The first translator of the Buddhist sutras into Chinese was a Parthian (Persian) prince from Kushan. Other Persian and Indian Buddhist missionaries arrived in China via Kushan.

Zoroastrianism, Nestorian Christianity and Manichaeism were additional Persian influences on China during the 6th and 7th centuries. Persian influences on Tang China were extensive. Magic routines from Persia were highly appreciated in China. Persian poetry influenced China's great Tang dynasty poetry.

The game of polo came from Persia and found great favor in Chinese imperial courts. The ritual dances performed in Zoroastrian "fire temples" roused Chinese interest. Persian cuisine found favor in China and greatly influenced Chinese cooking.

In the words of one authority, "There was — in Tang China — a great vogue especially in the first half of the 8th century for Iranian objects and customs of all kinds — food stuffs, clothing, furniture, music and dancing."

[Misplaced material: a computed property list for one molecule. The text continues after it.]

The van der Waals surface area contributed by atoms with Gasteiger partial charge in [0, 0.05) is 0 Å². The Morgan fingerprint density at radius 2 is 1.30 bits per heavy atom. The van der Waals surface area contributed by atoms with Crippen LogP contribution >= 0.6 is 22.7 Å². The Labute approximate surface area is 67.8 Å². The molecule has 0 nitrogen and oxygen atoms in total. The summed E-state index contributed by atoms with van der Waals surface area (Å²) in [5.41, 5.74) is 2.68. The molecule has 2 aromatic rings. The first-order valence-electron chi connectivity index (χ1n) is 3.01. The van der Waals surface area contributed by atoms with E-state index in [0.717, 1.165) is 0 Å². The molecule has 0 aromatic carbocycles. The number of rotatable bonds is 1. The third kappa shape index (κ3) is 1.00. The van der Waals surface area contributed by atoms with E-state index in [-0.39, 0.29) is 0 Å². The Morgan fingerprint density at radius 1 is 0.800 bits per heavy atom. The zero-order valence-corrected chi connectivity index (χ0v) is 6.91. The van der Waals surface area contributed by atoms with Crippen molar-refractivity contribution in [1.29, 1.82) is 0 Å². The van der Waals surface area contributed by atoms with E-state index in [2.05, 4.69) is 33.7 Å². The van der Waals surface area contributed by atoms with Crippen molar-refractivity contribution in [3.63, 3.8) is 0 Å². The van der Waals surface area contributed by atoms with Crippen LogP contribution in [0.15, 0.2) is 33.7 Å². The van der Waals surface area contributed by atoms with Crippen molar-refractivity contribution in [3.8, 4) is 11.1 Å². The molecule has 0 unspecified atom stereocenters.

Trade between China and the pre-Islamic Sassanian Persian empire was substantial. Large quantities of Sassanian coins have been discovered in China. By the early 9th century Chinese porcelain was being exported to the Near East, mostly by sea, creating a flow that would become, for several centuries, a major element of the emerging global economic system.

Chinese celedons, san cai — which means “three-color” — ware, and white ware were highly sought after. So great was the demand that Chinese supply was inadequate, leading to the development of a large Persian porcelain industry to supply unmet demand.